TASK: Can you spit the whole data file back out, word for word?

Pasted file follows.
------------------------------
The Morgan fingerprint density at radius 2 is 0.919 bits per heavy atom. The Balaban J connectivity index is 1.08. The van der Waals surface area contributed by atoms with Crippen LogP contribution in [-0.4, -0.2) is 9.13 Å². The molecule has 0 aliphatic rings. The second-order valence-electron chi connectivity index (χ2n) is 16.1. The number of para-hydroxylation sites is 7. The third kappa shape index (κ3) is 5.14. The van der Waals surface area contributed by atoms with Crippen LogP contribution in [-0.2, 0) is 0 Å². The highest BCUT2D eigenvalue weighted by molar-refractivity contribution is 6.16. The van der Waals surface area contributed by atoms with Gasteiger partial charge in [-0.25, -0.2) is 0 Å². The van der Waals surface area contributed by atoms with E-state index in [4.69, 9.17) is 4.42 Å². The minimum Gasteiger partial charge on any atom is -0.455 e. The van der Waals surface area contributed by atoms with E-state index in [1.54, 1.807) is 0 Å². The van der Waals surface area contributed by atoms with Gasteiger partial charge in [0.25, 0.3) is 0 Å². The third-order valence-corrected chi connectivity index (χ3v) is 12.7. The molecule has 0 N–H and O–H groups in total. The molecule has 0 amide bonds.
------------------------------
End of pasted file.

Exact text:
The Morgan fingerprint density at radius 2 is 0.919 bits per heavy atom. The Balaban J connectivity index is 1.08. The van der Waals surface area contributed by atoms with Crippen LogP contribution in [-0.4, -0.2) is 9.13 Å². The molecule has 0 aliphatic rings. The second-order valence-electron chi connectivity index (χ2n) is 16.1. The number of para-hydroxylation sites is 7. The third kappa shape index (κ3) is 5.14. The van der Waals surface area contributed by atoms with Crippen LogP contribution in [-0.2, 0) is 0 Å². The highest BCUT2D eigenvalue weighted by molar-refractivity contribution is 6.16. The van der Waals surface area contributed by atoms with Gasteiger partial charge in [-0.25, -0.2) is 0 Å². The van der Waals surface area contributed by atoms with E-state index in [4.69, 9.17) is 4.42 Å². The minimum Gasteiger partial charge on any atom is -0.455 e. The van der Waals surface area contributed by atoms with E-state index in [1.54, 1.807) is 0 Å². The van der Waals surface area contributed by atoms with Gasteiger partial charge in [0.25, 0.3) is 0 Å². The third-order valence-corrected chi connectivity index (χ3v) is 12.7. The molecule has 0 N–H and O–H groups in total. The molecule has 0 amide bonds.